Molar pregnancies are the most common form of gestational trophoblastic disease.1–3 Although molar pregnancy is benign, there is a risk of progression to malignancy, known as gestational trophoblastic neoplasia.4–9
Techniques for molar uterine evacuation have changed over time.10–13 In North America, electric vacuum aspiration is the predominant technique but is not available uniformly throughout the world. In Brazil, manual vacuum aspiration is used in 70% of gestational trophoblastic disease reference centers.5 This likely reflects the legal restrictions on the use of electric vacuum aspiration devices related to the criminalization of elective termination of pregnancy in Brazil, as in many parts of Latin America.3–5
The optimal method of molar uterine evacuation is uncertain and many factors such as the urgency of the procedure, uterine size, availability of electric or manual vacuum suction equipment, and the costs of the materials needed for evacuation may influence the choice.5,10,14,15 There are limited data comparing the different techniques of molar evacuation.11–15
The aim of this article is to evaluate our experience with molar uterine evacuation, comparing the two most commonly used techniques for suction evacuation in Brazil: electric compared with manual vacuum aspiration. We particularly wanted to evaluate and report our experience with the use of manual vacuum aspiration in the treatment of women with molar pregnancy, which may be of particular interest and value to clinicians in regions where electric vacuum aspiration is not routinely available.
MATERIALS AND METHODS
This is a retrospective cohort study of patients with molar pregnancy followed at the Rio de Janeiro Trophoblastic Disease Center (Maternity Ward of Santa Casa da Misericórdia do Rio de Janeiro, Maternity School of Rio de Janeiro Federal University, and Antonio Pedro University Hospital of Fluminense Federal University) from January 2007 to December 2016.
The patients who participated in this study comprised all patients who had been diagnosed with molar pregnancy and underwent uterine aspiration in one of the hospitals associated with the Rio de Janeiro Trophoblastic Disease Center. The diagnosis of molar pregnancy was confirmed by histopathology using the morphologic criteria described by Sebire et al16 as well as p57KIP2 immunohistochemical analysis to confirm the diagnosis of the type of hydatidiform mole (complete or partial hydatidiform mole).17 All patients included in this study were in complete human chorionic gonadotropin (hCG) remission after either benign molar pregnancy or postmolar gestational trophoblastic neoplasia, defined as normal hCG levels for at least 6 or 12 months, respectively. Patients whose medical records were incomplete, who discontinued follow-up, or who underwent uterine evacuation using misoprostol or sharp curettage as the sole method of evacuation were excluded from this study.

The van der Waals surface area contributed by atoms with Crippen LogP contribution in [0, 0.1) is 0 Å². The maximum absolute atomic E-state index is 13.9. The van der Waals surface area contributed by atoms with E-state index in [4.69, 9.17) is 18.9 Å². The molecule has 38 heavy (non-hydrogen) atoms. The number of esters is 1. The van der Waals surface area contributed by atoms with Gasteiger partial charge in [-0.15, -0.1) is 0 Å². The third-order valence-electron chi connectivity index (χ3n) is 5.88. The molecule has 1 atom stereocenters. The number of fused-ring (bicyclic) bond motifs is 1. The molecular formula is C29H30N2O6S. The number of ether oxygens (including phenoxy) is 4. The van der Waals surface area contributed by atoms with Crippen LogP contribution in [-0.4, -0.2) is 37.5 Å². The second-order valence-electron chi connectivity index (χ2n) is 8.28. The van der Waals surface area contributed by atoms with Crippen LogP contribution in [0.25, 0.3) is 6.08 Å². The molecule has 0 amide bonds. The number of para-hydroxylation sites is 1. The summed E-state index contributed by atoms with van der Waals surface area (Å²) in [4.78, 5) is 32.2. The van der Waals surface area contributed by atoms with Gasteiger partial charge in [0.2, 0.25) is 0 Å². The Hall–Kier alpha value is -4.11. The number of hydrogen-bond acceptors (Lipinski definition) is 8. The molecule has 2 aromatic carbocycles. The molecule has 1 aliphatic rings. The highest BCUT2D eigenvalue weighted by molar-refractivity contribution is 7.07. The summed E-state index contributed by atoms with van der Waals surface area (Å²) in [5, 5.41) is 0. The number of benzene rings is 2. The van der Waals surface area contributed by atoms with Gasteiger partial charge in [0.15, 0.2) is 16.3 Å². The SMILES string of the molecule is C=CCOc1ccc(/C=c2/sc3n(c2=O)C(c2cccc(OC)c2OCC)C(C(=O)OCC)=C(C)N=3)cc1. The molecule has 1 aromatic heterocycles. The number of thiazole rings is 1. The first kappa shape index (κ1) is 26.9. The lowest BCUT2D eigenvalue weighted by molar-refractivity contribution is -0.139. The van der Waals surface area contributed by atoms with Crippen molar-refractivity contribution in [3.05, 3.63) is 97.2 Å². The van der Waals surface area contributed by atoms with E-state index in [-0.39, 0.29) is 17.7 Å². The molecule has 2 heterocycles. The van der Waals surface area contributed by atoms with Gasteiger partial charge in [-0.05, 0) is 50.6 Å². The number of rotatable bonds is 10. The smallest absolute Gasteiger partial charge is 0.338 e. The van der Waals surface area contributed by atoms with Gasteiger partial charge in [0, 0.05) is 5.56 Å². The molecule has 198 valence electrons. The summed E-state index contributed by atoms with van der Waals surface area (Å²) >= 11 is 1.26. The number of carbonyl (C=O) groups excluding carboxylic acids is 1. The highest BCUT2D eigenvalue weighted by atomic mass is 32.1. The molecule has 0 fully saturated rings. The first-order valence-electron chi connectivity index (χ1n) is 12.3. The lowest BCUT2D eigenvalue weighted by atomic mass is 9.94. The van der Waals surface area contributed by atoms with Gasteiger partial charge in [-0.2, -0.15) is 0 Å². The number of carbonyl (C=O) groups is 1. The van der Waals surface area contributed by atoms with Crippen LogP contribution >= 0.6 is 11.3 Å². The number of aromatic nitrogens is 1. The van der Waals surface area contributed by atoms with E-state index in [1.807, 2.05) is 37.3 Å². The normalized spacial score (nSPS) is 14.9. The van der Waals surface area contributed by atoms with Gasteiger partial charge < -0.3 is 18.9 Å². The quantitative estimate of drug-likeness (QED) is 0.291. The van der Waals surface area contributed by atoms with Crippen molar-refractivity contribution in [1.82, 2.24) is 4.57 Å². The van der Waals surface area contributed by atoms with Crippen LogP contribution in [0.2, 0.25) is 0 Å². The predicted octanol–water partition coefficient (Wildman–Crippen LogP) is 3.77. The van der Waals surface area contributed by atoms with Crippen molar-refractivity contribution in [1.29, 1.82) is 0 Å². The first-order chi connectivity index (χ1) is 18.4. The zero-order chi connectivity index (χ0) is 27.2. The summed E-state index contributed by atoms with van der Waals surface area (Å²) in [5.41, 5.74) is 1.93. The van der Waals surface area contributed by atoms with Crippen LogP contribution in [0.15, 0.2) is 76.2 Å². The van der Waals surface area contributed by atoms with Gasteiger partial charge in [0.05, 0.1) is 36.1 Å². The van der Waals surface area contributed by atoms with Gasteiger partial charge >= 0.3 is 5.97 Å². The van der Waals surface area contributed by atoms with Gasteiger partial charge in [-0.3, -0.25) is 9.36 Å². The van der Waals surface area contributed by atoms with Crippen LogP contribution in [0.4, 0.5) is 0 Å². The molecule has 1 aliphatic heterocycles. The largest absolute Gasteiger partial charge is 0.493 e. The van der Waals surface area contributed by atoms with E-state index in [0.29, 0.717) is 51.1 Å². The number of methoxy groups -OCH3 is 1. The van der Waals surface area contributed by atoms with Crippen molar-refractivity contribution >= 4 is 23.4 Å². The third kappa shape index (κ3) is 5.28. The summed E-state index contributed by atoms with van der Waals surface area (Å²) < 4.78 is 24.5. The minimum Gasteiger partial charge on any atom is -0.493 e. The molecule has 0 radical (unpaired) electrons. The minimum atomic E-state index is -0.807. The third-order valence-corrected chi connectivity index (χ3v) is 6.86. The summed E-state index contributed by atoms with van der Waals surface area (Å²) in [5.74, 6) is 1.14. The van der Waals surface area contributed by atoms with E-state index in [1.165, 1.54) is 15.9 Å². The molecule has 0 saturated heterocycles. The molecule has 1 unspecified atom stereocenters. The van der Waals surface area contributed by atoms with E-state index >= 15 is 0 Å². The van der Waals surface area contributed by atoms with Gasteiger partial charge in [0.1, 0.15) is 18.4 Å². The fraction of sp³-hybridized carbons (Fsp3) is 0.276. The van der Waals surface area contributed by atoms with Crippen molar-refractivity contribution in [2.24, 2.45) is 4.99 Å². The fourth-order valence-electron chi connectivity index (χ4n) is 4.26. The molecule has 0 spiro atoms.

Before uterine aspiration, the patients with molar pregnancy underwent a clinical and preanesthetic evaluation, including a complete metabolic profile, complete blood count, chest radiograph, and serum quantitative hCG. Pelvic–transvaginal ultrasonography was performed in all patients. For patients with a uterus larger than 20 cm measured suprapubic–fundus on physical examination (confirmed by ultrasonography), thyroid-stimulating hormone, free thyroxine, and electrocardiogram were also obtained to assess thyroid and cardiac function. In all patients, two units of packed red blood cells were reserved.
For uterine evacuation, preparation of the cervix with misoprostol was not performed. If necessary, cervical dilators were used. Most patients treated at the Maternity Ward of Santa Casa da Misericórdia do Rio de Janeiro and Maternity School of Rio de Janeiro Federal University underwent electric vacuum aspiration. Electric vacuum aspiration was the procedure of choice unless the machine was unavailable (there being one machine for the facility). Patients treated at Antonio Pedro University Hospital of Fluminense Federal University underwent only manual vacuum aspiration (Appendix 1, available online at http://links.lww.com/AOG/B75) because an electric device is not available at this institution. In cases of an enlarged uterus for gestational age (defined as a uterus measuring at least 4 cm more than expected for gestational age), or by clinical decision, the uterine vacuum aspiration procedure was guided by transabdominal ultrasonography. After molar uterine vacuum aspiration, either with electric or manual vacuum aspiration, gentle sharp curettage was performed to ensure complete uterine evacuation.